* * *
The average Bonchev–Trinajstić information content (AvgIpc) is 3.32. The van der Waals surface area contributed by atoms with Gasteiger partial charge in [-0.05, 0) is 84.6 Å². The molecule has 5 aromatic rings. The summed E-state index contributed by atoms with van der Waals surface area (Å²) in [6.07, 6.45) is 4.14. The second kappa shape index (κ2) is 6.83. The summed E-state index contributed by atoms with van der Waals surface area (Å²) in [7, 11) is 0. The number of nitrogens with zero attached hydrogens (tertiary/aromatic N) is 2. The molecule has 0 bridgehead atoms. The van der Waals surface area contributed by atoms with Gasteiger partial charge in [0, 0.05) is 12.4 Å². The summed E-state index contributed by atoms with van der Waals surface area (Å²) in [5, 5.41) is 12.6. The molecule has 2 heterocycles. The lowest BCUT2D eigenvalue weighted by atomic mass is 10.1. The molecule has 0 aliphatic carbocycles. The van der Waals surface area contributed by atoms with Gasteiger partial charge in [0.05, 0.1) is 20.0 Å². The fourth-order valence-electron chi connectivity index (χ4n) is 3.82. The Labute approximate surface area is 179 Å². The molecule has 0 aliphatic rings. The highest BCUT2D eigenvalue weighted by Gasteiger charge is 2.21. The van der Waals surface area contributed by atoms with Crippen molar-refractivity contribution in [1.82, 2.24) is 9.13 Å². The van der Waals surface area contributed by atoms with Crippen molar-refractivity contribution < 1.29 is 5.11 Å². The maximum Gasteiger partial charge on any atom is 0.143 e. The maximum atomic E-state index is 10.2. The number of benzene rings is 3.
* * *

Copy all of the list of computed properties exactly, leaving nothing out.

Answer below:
The average Bonchev–Trinajstić information content (AvgIpc) is 3.32. The van der Waals surface area contributed by atoms with Gasteiger partial charge in [-0.05, 0) is 84.6 Å². The molecule has 5 aromatic rings. The summed E-state index contributed by atoms with van der Waals surface area (Å²) in [6.07, 6.45) is 4.14. The second kappa shape index (κ2) is 6.83. The summed E-state index contributed by atoms with van der Waals surface area (Å²) in [7, 11) is 0. The number of nitrogens with zero attached hydrogens (tertiary/aromatic N) is 2. The molecule has 0 bridgehead atoms. The van der Waals surface area contributed by atoms with Gasteiger partial charge in [0, 0.05) is 12.4 Å². The summed E-state index contributed by atoms with van der Waals surface area (Å²) in [5, 5.41) is 12.6. The molecule has 2 heterocycles. The lowest BCUT2D eigenvalue weighted by atomic mass is 10.1. The molecule has 0 aliphatic carbocycles. The van der Waals surface area contributed by atoms with Gasteiger partial charge in [0.05, 0.1) is 20.0 Å². The fourth-order valence-electron chi connectivity index (χ4n) is 3.82. The Labute approximate surface area is 179 Å². The molecule has 0 aliphatic rings. The highest BCUT2D eigenvalue weighted by Gasteiger charge is 2.21. The van der Waals surface area contributed by atoms with Crippen molar-refractivity contribution in [1.82, 2.24) is 9.13 Å². The van der Waals surface area contributed by atoms with Crippen molar-refractivity contribution < 1.29 is 5.11 Å². The maximum Gasteiger partial charge on any atom is 0.143 e. The maximum atomic E-state index is 10.2. The number of benzene rings is 3.